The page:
Updated: May 27
Common features of the Chelonians
The most prominent feature is that they all have an outer shell, consisting of the upper carapace and the lower plastron.
They have an internal skeleton contained within the shell.
The order Chelonia consists of two sub-orders, which can be distinguished by the way the head and neck are withdrawn into the shell. In both sub-orders the eight neck bones move in an ‘S’ shape.
Tortoises (Sub-order Cryptodoria): The neck is withdrawn in a vertical plane i.e. straight back
Terrapins (Sub-order Pleurodira): Bend their necks in a horizontal plane i.e. sideways
Both forms of head withdrawal have been used for over 130 million years. The tortoise is the oldest form of living reptile in the world, having undergone very little change in the past 200 million years. The first fossil record of chelonians dates back 210 million years.
Being reptiles, Chelonians need warmth to become active. They are most active between 25 and 30 degrees Celsius, the lower the heat, the less the activity. When too hot, activity is also reduced and tortoises will actually fully extend all their limbs including head and neck in an effort to cool down.
Common Terrapins species found in Botswana are:
Okavango hinged terrapin – found in the Okavango swamps, Linyanti and Chobe Rivers.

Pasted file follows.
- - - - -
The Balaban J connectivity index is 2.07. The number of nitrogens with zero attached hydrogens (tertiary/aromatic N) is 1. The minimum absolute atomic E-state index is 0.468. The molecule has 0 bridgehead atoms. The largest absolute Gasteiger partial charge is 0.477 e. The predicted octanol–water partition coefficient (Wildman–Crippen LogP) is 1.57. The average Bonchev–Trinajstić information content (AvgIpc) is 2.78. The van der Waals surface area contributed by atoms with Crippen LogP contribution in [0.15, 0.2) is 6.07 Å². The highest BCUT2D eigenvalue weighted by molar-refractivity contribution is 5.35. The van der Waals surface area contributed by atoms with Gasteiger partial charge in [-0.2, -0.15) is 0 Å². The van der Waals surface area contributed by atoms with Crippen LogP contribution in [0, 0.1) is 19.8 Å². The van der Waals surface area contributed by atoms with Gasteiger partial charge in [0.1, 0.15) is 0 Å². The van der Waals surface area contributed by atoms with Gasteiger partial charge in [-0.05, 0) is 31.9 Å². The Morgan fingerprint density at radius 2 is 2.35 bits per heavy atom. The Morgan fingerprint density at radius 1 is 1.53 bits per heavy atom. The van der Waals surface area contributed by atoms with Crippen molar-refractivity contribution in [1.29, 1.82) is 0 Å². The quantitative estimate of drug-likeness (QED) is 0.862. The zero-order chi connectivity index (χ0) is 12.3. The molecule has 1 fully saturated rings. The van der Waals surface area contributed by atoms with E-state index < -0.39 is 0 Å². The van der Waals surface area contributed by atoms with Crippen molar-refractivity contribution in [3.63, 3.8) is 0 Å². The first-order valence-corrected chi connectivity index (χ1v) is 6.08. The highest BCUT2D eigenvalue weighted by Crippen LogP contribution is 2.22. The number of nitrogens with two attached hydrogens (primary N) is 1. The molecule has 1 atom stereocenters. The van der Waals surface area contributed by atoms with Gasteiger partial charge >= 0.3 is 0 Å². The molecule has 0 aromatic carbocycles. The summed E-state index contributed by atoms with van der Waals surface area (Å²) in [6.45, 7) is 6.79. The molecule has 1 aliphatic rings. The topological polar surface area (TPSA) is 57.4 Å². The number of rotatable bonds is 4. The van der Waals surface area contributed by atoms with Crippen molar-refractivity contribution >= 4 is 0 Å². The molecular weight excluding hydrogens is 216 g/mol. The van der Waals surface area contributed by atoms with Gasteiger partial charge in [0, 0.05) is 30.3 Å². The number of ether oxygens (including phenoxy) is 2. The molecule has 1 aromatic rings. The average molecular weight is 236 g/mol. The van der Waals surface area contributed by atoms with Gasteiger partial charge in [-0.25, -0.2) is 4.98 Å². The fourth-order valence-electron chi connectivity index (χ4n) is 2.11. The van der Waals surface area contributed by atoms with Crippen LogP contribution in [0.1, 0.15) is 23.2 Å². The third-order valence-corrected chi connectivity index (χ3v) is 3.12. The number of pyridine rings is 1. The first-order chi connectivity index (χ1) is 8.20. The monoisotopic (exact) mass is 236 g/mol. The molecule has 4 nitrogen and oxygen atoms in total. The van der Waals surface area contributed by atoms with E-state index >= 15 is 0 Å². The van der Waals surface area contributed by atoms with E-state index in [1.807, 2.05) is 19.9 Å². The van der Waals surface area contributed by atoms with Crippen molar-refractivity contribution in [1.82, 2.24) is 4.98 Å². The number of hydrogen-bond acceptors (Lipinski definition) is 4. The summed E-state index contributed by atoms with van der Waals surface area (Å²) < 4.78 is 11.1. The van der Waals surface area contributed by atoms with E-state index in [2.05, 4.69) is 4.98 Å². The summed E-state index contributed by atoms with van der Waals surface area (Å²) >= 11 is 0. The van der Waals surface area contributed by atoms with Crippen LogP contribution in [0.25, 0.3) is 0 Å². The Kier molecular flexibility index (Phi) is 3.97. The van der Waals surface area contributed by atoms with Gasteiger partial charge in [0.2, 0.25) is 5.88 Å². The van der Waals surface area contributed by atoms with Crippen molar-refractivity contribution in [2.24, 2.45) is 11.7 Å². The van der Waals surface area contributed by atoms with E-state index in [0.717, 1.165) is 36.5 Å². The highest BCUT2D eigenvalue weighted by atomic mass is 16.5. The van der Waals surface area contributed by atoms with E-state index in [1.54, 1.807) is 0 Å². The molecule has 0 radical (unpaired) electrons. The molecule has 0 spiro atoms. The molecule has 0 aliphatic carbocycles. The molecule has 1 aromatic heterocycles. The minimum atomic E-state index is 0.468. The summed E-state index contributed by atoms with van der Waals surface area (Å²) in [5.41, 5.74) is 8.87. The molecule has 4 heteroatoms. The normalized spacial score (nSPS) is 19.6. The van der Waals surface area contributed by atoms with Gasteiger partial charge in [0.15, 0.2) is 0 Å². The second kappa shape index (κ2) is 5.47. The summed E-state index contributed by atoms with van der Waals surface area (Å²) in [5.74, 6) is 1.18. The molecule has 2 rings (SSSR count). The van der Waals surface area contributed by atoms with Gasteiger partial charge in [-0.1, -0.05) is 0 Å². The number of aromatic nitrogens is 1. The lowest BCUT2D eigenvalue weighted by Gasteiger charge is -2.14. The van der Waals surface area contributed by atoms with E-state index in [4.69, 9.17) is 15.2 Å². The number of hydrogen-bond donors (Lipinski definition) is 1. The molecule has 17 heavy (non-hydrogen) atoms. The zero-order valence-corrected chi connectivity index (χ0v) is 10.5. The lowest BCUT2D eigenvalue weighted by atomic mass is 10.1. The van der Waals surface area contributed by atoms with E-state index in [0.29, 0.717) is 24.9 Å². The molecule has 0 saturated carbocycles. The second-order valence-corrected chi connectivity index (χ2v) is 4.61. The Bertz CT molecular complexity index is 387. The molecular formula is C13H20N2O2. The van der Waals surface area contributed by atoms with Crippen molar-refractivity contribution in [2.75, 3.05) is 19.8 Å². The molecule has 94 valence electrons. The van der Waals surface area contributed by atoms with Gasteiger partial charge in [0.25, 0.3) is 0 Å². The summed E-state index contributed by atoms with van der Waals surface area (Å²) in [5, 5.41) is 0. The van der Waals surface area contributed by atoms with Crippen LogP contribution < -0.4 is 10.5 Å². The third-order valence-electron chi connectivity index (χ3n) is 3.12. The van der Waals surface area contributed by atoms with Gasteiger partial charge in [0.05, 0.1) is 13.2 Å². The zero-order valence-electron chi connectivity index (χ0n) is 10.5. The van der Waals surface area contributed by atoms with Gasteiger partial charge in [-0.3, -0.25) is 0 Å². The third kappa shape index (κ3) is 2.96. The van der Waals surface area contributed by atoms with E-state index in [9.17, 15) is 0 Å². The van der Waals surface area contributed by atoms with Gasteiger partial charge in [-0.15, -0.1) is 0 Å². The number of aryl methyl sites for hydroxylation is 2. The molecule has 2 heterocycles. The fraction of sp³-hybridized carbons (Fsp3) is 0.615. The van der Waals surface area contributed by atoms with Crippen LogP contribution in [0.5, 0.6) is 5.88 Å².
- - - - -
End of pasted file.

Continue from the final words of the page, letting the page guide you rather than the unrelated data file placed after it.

Marsh or Helmeted terrapin – found throughout Botswana except for the southwest Kgalagkadi area.
Serrated hinged terrapin – found in south Tuli area.
Pan hinged terrapin – found in Central eastern area along border of Zimbabwe and Okavango swamps, Linyanti and Chobe Rivers.
Mashona hinged terrapin – found only on the north-western side of the Okavango swamps in the panhandle and towards Namibia’s border.
Okavango Hinged Terrapin (Pelusios bechuanicus)
This terrapin h as a carapace of approximately 330mm large. The carapace is generally dark olive to black in colour. As with most terrapins, the plastron is hinged (refer to diagram). It has a very large head, which is black with distinctive yellow patterns. Terrapins have 5 claws on hind feet.
The Okavango terrapin lays between 21 – 38 eggs in a brood. The eggs are laid in October (late spring/early summer). The eggs hatch in late summer and upon hatching, the hatchlings make their way to the nearest water.
The female will lay her eggs in a hole approx. 125mm deep. She will use her hind legs to dig the hole and will constantly urinate to soften the soil while digging. Once the eggs are laid, the hole is filled with mud and gently smoothed over.
Terrapins are carnivorous. Prey items include carrion, fish, amphibians, tadpoles and limited amounts of plant matter. They have also been known to hunt birds, which they drag into the water to be drowned.
The Okavango hinged terrapin and the serrated hinged terrapin are the only two species, which prefer deep, open water. Terrapins have been known to cover great distances over land when water dries up but they will also scratch and burrow underground, retreat in the mud where they will remain in a state of aestivation until the return of the rains.
Terrapins give off a very strong, vile odour as a means of defence. When protecting themselves, they will also retract their limbs and their head. The head is retracted in a sideways motion and the hinged plastron is closed over the head to protect it.